The flood of locally enacted restrictions has area officials asking why the district regulator, Swiftmud, didn't act first.
By JEAN HELLER
© St. Petersburg Times, published March 23, 2000
Dale Sanders is expecting a tough morning.
Sanders, who runs a Zephyrhills mobile home park, anticipates being peppered with questions at a residents meeting today about whether Pasco County's new watering restrictions affect the park.
"It is so confusing," Sanders complained. "Some cities you water after 5, some after 6, some after 7 at night, some before 7 or 8 or 9 in the morning. Our residents take great pride in their lawns and their cars, and I know they're going to have tons of questions . . . because nobody can understand all this."
In response to a drought more than a year old, the region has suddenly erupted in a flurry of locally enacted watering restrictions so different they are baffling even for the officials who put them in place.
"It is very confusing, just in Pinellas County alone, with the different days, different hours, different restrictions," Pinellas Commissioner Bob Stewart said Wednesday. "How are people supposed to sort it out?"
Stewart thinks water regulators should have taken the lead. Six years ago, during the last serious drought, the Southwest Florida Water Management District, or Swiftmud, imposed watering restrictions on the tri-county area that still stand today. This time, with conditions much worse, Swiftmud hasn't even weighed in and can't consider the situation until its regular monthly meeting Tuesday.
"If the district had taken the initiative, we would have had one uniform set of rules that certainly would have been easier for the general public," said Stewart, who also is a member of the board of Tampa Bay Water, the region's water utility. "It seems to me that part of the responsibility of the district is determining the degree of urgency.
"I think it's strange that the district has been so quiet and non-instructive on something that we at the local level consider a matter of crisis proportions."
Absent Swiftmud action, Stewart said he wished the six member governments of Tampa Bay Water -- Pinellas, Pasco and Hillsborough counties and the cities of St. Petersburg, Tampa and New Port Richey -- had reached agreement on a standardized set of restrictions if only to eliminate confusion.
As it is now, differences abound. Pasco County exempts new lawns and landscaping from restrictions for 30 days. Tampa doesn't. In most Pinellas communities, residents may water between 6 p.m. and 8 a.m. In Pasco, though, it is between 5 p.m. and 9 a.m. And more communities are joining in. New Port Richey adopted Pasco's regulations Tuesday night. Hernando County is considering tightening watering rules and adding a trash-burning ban.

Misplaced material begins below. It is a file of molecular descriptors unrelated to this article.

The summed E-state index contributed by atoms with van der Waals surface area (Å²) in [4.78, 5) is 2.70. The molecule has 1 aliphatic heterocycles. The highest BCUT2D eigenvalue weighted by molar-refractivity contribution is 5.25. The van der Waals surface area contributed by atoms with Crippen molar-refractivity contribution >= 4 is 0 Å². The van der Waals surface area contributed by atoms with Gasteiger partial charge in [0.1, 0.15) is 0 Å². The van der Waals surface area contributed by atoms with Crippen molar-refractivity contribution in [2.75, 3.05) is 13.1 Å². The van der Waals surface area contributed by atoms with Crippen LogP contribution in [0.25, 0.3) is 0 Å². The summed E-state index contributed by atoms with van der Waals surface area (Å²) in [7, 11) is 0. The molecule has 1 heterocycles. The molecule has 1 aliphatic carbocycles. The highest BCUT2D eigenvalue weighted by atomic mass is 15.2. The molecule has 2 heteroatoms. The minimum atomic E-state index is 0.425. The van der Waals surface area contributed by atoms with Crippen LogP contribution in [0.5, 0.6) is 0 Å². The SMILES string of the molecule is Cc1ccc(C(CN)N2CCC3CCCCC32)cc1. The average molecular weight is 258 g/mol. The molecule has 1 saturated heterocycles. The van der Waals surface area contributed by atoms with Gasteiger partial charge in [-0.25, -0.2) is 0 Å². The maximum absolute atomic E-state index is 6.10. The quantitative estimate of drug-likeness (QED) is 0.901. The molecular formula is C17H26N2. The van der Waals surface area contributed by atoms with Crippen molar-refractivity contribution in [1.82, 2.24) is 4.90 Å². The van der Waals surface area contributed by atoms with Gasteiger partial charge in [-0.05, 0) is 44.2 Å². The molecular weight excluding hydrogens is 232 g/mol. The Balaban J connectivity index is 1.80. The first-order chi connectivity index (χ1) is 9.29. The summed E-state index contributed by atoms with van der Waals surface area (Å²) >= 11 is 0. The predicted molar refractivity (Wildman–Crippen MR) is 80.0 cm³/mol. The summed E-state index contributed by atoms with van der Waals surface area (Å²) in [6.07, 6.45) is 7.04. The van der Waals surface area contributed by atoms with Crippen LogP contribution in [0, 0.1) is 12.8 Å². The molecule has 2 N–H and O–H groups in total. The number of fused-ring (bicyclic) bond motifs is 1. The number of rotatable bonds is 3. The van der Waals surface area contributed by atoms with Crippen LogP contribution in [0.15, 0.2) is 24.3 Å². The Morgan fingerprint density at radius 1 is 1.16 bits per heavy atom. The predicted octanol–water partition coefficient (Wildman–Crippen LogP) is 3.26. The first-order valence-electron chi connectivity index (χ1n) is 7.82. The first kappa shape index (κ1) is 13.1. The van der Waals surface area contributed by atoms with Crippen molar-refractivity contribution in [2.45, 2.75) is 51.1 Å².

Michael Molligan, spokesman for Swiftmud at district headquarters in Brooksville, said the agency left the decisionmaking up to local governments "because they see their supplies better than we do. We look at things on a regional basis."
Water consumption in Pasco, Pinellas and Hillsborough counties has been pushing 280-million gallons a day, nearly 40-million gallons a day greater than normal. There has been no rain and none is forecast.
While the district governing board is scheduled to discuss conditions on Tuesday, Swiftmud staff thus far is not making a recommendation on watering restrictions and there is no assurance the board will invoke any.
One reason the board might act, Molligan said, is the time of year.
"It's the middle of March, and the rainy season doesn't usually begin until the middle of June," Molligan said. "We're three months away, looking at three more months of little or no rain. If we were where we are now and it was May, we might not be looking at taking any action. But three months is a long time."
In 1994, the situation was much different, with Swiftmud pushing restrictions and local governments resisting. The district issued two orders restricting water use. Both were challenged in court by St. Petersburg, Pinellas County and the West Coast Regional Water Supply Authority, the predecessor to Tampa Bay Water. The legal actions postponed implementation of the restrictions until the challenges were resolved.
So the district issued an emergency order, which would remain in place unless a judge lifted it. It, too, was challenged, but then the rain began and the matter became moot.
But this time around, David Bracciano, Tampa Bay Water's resource conservation coordinator, is drafting a letter that will be sent to Swiftmud over the signature of St. Petersburg Mayor David Fischer, requesting regional watering restrictions. Fischer is chairman of the TBW board.
Bracciano said the district has been aware of the impending crisis since last year.
"The district asked that we start talking about this last December, and we have been meeting monthly," he said. "Representatives of our member governments have been going up and reporting on conditions. So there have been discussions."